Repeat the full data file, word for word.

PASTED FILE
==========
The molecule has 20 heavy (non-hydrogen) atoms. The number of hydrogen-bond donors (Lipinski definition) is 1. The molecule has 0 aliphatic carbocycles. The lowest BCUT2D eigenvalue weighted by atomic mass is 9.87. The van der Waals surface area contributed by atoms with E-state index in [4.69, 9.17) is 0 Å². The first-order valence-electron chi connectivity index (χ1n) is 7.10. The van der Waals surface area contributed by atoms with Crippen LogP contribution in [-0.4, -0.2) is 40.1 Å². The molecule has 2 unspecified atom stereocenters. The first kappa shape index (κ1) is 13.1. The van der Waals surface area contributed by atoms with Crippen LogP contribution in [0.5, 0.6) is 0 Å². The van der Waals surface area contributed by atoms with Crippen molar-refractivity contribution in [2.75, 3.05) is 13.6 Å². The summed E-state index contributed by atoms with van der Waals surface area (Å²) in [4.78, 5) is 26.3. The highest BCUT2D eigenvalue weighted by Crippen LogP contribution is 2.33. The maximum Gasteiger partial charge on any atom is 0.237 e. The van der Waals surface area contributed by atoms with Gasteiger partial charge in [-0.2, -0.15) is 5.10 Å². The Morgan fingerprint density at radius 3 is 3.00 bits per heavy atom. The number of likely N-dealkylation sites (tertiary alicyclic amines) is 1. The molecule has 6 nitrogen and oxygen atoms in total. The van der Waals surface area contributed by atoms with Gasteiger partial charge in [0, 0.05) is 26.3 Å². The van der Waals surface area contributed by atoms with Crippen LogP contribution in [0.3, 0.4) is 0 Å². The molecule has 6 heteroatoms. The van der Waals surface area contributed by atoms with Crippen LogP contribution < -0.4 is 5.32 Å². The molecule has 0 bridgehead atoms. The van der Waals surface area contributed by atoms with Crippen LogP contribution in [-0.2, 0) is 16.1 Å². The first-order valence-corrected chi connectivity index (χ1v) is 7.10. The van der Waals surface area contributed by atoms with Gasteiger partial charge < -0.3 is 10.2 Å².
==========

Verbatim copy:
The molecule has 20 heavy (non-hydrogen) atoms. The number of hydrogen-bond donors (Lipinski definition) is 1. The molecule has 0 aliphatic carbocycles. The lowest BCUT2D eigenvalue weighted by atomic mass is 9.87. The van der Waals surface area contributed by atoms with E-state index in [4.69, 9.17) is 0 Å². The first-order valence-electron chi connectivity index (χ1n) is 7.10. The van der Waals surface area contributed by atoms with Crippen LogP contribution in [-0.4, -0.2) is 40.1 Å². The molecule has 2 unspecified atom stereocenters. The first kappa shape index (κ1) is 13.1. The van der Waals surface area contributed by atoms with Crippen LogP contribution in [0.5, 0.6) is 0 Å². The van der Waals surface area contributed by atoms with Crippen molar-refractivity contribution in [2.75, 3.05) is 13.6 Å². The summed E-state index contributed by atoms with van der Waals surface area (Å²) in [4.78, 5) is 26.3. The highest BCUT2D eigenvalue weighted by Crippen LogP contribution is 2.33. The maximum Gasteiger partial charge on any atom is 0.237 e. The van der Waals surface area contributed by atoms with Gasteiger partial charge in [-0.2, -0.15) is 5.10 Å². The Morgan fingerprint density at radius 3 is 3.00 bits per heavy atom. The number of likely N-dealkylation sites (tertiary alicyclic amines) is 1. The molecule has 6 nitrogen and oxygen atoms in total. The van der Waals surface area contributed by atoms with Gasteiger partial charge in [0, 0.05) is 26.3 Å². The van der Waals surface area contributed by atoms with Crippen LogP contribution in [0.3, 0.4) is 0 Å². The molecule has 6 heteroatoms. The van der Waals surface area contributed by atoms with Crippen LogP contribution < -0.4 is 5.32 Å². The molecule has 0 bridgehead atoms. The van der Waals surface area contributed by atoms with Crippen LogP contribution in [-0.2, 0) is 16.1 Å². The first-order valence-corrected chi connectivity index (χ1v) is 7.10. The van der Waals surface area contributed by atoms with Gasteiger partial charge < -0.3 is 10.2 Å².